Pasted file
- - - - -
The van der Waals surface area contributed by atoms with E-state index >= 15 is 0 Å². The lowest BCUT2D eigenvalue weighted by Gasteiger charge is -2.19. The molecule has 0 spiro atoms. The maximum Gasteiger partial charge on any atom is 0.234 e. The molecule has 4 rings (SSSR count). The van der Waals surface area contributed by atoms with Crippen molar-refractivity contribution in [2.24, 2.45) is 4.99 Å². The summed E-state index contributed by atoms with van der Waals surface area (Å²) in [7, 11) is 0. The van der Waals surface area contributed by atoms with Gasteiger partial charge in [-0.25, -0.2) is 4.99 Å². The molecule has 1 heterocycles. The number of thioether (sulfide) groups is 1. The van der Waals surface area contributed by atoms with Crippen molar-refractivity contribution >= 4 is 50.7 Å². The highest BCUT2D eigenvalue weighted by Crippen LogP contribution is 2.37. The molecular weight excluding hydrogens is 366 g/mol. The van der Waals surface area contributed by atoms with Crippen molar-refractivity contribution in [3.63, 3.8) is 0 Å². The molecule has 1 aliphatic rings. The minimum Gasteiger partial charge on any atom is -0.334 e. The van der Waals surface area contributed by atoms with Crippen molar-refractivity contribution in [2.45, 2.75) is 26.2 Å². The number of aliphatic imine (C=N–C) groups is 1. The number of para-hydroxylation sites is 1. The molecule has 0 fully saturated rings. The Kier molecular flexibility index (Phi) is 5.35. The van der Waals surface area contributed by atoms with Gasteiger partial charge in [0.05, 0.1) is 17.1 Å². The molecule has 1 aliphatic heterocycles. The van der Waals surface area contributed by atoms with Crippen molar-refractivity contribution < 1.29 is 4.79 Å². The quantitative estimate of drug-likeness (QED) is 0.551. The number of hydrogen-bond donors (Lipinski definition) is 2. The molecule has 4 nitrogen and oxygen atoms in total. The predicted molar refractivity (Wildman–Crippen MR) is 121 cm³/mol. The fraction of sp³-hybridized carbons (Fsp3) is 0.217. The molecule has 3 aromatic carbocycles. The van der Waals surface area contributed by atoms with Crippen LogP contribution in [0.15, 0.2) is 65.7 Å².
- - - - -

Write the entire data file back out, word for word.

The van der Waals surface area contributed by atoms with E-state index >= 15 is 0 Å². The lowest BCUT2D eigenvalue weighted by Gasteiger charge is -2.19. The molecule has 0 spiro atoms. The maximum Gasteiger partial charge on any atom is 0.234 e. The molecule has 4 rings (SSSR count). The van der Waals surface area contributed by atoms with Crippen molar-refractivity contribution in [2.24, 2.45) is 4.99 Å². The summed E-state index contributed by atoms with van der Waals surface area (Å²) in [7, 11) is 0. The van der Waals surface area contributed by atoms with Gasteiger partial charge in [-0.25, -0.2) is 4.99 Å². The molecule has 1 heterocycles. The number of thioether (sulfide) groups is 1. The van der Waals surface area contributed by atoms with Crippen molar-refractivity contribution >= 4 is 50.7 Å². The highest BCUT2D eigenvalue weighted by Crippen LogP contribution is 2.37. The molecular weight excluding hydrogens is 366 g/mol. The van der Waals surface area contributed by atoms with Crippen molar-refractivity contribution in [3.63, 3.8) is 0 Å². The molecule has 1 aliphatic rings. The minimum Gasteiger partial charge on any atom is -0.334 e. The van der Waals surface area contributed by atoms with Crippen molar-refractivity contribution in [2.45, 2.75) is 26.2 Å². The number of aliphatic imine (C=N–C) groups is 1. The number of para-hydroxylation sites is 1. The molecule has 0 fully saturated rings. The Kier molecular flexibility index (Phi) is 5.35. The van der Waals surface area contributed by atoms with Gasteiger partial charge in [0.05, 0.1) is 17.1 Å². The molecule has 1 aliphatic heterocycles. The van der Waals surface area contributed by atoms with Crippen molar-refractivity contribution < 1.29 is 4.79 Å². The quantitative estimate of drug-likeness (QED) is 0.551. The number of hydrogen-bond donors (Lipinski definition) is 2. The molecule has 4 nitrogen and oxygen atoms in total. The predicted molar refractivity (Wildman–Crippen MR) is 121 cm³/mol. The fraction of sp³-hybridized carbons (Fsp3) is 0.217. The molecule has 3 aromatic carbocycles. The van der Waals surface area contributed by atoms with Crippen LogP contribution in [0.15, 0.2) is 65.7 Å².